1. An elastic wave propagated in a layer where most of the energy is trapped. (a) The layer may have lower velocity than those on either side of it (so that total reflection can occur at the boundaries), or (b) a layer boundary may be a free surface (so that the reflectivity is nearly one). Instead of having a sharp interface as a boundary, a velocity gradient that bends rays that tend to escape back toward the channel may provide a channel. The SOFAR channel (q.v.) in the deep oceans is an example. However, some energy may escape (leaking mode), e.g., by converting to another wave mode. See Figure C-2. A channel is also called a wave guide and channel waves are also called guided waves and normal-mode propagation. Coal seams and a surface water layer often carry channel waves (also called seam waves). See Sheriff and Geldart (1995, 483-487).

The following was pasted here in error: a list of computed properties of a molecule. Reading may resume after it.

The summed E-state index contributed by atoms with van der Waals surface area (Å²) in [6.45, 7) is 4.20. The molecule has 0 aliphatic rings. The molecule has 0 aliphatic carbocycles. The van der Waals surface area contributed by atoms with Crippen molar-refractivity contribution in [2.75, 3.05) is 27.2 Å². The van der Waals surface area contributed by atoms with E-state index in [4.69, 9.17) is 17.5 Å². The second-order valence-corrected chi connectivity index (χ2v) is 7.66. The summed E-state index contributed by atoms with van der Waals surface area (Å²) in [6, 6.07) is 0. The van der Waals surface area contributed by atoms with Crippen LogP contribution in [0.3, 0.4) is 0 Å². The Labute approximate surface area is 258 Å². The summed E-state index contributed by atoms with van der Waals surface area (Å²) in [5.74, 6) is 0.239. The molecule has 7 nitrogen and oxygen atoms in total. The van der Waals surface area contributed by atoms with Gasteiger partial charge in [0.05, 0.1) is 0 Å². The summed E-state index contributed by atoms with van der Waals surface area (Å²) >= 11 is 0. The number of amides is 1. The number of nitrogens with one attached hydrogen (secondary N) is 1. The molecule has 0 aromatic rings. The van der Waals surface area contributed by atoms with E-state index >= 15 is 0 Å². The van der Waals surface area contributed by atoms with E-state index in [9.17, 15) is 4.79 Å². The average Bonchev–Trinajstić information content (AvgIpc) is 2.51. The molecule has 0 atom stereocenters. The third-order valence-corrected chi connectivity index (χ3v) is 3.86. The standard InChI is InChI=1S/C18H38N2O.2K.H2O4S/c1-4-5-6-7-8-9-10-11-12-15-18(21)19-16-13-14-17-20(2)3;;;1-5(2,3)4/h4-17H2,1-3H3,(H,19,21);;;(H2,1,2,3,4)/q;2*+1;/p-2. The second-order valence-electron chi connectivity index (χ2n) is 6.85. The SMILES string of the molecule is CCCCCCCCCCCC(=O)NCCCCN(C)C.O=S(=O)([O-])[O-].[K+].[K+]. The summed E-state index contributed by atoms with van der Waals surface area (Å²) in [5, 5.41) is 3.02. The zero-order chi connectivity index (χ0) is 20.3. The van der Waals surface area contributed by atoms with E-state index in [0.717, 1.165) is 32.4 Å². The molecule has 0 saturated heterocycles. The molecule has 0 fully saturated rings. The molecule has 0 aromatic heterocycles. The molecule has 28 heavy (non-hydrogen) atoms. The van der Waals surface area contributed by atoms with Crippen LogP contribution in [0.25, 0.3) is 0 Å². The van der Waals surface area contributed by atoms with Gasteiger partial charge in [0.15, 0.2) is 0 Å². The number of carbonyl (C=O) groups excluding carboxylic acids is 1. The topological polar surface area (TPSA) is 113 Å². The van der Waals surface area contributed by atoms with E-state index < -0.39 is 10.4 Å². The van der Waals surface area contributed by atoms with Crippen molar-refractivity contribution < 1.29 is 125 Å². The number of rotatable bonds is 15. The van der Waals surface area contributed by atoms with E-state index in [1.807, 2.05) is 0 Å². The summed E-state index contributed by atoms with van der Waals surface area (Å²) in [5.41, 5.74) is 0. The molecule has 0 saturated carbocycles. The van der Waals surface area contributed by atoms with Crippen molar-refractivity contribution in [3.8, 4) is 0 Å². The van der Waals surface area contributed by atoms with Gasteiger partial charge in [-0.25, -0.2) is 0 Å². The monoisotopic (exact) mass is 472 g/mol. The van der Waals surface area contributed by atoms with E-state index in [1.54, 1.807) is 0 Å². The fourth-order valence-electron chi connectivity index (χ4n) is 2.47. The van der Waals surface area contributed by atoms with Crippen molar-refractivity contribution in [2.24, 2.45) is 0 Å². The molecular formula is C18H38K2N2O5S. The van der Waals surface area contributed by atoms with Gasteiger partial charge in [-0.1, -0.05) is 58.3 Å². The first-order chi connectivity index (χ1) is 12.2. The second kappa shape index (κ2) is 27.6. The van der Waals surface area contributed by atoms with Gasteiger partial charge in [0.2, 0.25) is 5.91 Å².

FIG. C-2. Channel waves. (a) The Sofar channel is formed by velocity inversion. The velocity-versus-depth curve changes with latitude and other factors. (b) Energy from a source in the channel is repeatedly refracted or reflected back toward the velocity minimum and so undergoes less divergence than normal. (From Ewing et al., 1948.) (c) Phase and group velocity versus normalized frequency for a liquid layer on an elastic substratum. (From Ewing et al., 1957.) (d) First-mode wavetrain from a source 4 km distant where the ocean constitutes the channel. (e) The high-frequency portion of (d), the water wave; its arrival is used in refraction work to determine the range. (From Clay and Medwin, 1977.)